February 20, 2009

Blackfeet songwriter and storyteller

Blackfeet Troubadour Sings Traditions"You felt the buffalo go, You heard the stagecoach roll ..., You rode your pony upon, Moccasin Flat at century's dawn, The trails became roads, And the roads became old..., We listened to the stories that you told." From "Speak to Me Grandma" by Jack Gladstone

Jack Gladstone, Montana-based songwriter and storyteller of the Blackfeet nation of the northern Great Plains, carries on his tribe's tradition in poetry. Gladstone learned stories at the feet of his grandmother, whom he celebrates in his song "Speak to Me Grandma." He references Blackfeet stories in the songs he writes, in performances, and in lectures.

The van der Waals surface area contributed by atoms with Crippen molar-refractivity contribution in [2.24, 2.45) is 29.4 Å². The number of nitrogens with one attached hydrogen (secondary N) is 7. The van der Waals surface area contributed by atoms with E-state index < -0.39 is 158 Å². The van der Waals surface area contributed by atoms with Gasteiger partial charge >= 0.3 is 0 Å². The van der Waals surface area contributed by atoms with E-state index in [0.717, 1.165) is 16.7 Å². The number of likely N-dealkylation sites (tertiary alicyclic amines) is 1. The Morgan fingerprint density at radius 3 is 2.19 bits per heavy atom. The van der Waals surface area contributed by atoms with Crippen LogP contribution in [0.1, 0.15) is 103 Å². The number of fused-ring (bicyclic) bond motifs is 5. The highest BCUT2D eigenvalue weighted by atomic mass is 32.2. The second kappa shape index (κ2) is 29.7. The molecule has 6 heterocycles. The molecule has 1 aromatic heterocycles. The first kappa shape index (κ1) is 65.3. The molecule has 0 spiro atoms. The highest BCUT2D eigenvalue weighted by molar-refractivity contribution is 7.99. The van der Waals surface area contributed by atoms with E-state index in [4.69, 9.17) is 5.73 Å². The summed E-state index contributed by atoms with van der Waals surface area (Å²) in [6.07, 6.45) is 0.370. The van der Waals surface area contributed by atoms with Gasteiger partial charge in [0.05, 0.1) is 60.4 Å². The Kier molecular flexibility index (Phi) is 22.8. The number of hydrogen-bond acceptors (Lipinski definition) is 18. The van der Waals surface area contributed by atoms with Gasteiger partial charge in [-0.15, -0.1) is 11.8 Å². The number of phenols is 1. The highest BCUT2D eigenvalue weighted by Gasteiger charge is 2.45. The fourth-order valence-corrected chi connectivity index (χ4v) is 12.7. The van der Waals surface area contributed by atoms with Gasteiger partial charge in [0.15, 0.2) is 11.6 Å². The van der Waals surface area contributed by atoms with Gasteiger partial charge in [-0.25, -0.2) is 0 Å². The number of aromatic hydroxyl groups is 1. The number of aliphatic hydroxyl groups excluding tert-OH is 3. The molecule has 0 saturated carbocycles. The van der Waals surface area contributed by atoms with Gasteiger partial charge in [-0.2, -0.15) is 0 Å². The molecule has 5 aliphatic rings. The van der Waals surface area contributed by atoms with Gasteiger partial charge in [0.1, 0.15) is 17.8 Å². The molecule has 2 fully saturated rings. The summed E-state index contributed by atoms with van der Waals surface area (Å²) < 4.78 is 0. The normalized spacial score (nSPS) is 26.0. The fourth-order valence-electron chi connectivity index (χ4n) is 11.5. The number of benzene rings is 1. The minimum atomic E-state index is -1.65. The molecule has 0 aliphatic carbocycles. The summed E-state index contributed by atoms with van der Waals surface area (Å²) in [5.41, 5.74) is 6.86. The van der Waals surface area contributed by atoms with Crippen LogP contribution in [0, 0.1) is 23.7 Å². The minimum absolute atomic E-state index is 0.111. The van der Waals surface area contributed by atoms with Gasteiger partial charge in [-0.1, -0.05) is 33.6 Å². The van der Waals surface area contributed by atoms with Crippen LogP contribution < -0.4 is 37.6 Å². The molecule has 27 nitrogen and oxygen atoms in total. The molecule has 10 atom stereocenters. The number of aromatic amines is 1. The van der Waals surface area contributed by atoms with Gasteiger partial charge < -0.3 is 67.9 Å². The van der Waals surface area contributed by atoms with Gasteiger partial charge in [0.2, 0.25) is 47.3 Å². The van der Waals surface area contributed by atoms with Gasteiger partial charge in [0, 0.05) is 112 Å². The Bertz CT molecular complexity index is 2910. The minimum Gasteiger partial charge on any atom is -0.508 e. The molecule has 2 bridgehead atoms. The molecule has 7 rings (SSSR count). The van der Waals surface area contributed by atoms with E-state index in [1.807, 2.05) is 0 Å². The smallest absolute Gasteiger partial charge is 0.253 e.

"The purpose of the storytelling tradition is to reaffirm identity," Gladstone says, and he sees parallel devices in other cultures, such as Australian aboriginal Dreamtime stories: "Blackfeet refer to it as the "long-ago time" or once upon a time."
Comment:  For more on the subject, see Native America Speaks at Glacier.

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